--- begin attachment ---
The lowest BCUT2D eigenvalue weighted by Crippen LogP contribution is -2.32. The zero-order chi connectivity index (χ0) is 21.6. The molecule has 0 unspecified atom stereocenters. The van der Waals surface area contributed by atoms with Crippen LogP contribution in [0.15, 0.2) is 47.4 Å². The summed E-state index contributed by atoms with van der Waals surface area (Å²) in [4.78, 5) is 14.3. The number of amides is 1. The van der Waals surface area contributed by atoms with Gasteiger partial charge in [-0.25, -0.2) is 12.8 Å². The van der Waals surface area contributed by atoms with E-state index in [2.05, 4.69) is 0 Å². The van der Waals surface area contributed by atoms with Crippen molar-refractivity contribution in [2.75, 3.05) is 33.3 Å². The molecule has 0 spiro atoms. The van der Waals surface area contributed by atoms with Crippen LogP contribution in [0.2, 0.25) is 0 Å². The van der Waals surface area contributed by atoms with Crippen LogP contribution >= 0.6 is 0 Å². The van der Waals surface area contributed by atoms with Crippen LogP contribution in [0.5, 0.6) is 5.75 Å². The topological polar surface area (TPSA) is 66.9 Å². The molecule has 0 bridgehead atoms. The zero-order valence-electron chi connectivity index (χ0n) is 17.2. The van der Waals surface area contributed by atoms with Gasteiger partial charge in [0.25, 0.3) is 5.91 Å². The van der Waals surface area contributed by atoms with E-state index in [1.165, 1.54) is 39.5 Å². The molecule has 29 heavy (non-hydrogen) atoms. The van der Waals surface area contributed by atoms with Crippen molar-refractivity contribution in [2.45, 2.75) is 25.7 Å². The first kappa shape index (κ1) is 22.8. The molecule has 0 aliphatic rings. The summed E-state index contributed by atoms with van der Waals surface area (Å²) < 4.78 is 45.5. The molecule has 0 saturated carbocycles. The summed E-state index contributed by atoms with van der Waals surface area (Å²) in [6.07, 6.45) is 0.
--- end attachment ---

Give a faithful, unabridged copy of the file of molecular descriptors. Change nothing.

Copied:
The lowest BCUT2D eigenvalue weighted by Crippen LogP contribution is -2.32. The zero-order chi connectivity index (χ0) is 21.6. The molecule has 0 unspecified atom stereocenters. The van der Waals surface area contributed by atoms with Crippen LogP contribution in [0.15, 0.2) is 47.4 Å². The summed E-state index contributed by atoms with van der Waals surface area (Å²) in [4.78, 5) is 14.3. The number of amides is 1. The van der Waals surface area contributed by atoms with Gasteiger partial charge in [-0.25, -0.2) is 12.8 Å². The van der Waals surface area contributed by atoms with E-state index in [2.05, 4.69) is 0 Å². The van der Waals surface area contributed by atoms with Crippen molar-refractivity contribution in [2.75, 3.05) is 33.3 Å². The molecule has 0 spiro atoms. The van der Waals surface area contributed by atoms with Crippen LogP contribution in [0.2, 0.25) is 0 Å². The van der Waals surface area contributed by atoms with Crippen LogP contribution >= 0.6 is 0 Å². The van der Waals surface area contributed by atoms with Crippen LogP contribution in [0.5, 0.6) is 5.75 Å². The topological polar surface area (TPSA) is 66.9 Å². The molecule has 0 bridgehead atoms. The zero-order valence-electron chi connectivity index (χ0n) is 17.2. The van der Waals surface area contributed by atoms with Gasteiger partial charge in [0.25, 0.3) is 5.91 Å². The van der Waals surface area contributed by atoms with E-state index in [1.165, 1.54) is 39.5 Å². The molecule has 29 heavy (non-hydrogen) atoms. The van der Waals surface area contributed by atoms with Crippen molar-refractivity contribution in [2.45, 2.75) is 25.7 Å². The first kappa shape index (κ1) is 22.8. The molecule has 0 aliphatic rings. The summed E-state index contributed by atoms with van der Waals surface area (Å²) < 4.78 is 45.5. The molecule has 0 saturated carbocycles. The summed E-state index contributed by atoms with van der Waals surface area (Å²) in [6.07, 6.45) is 0.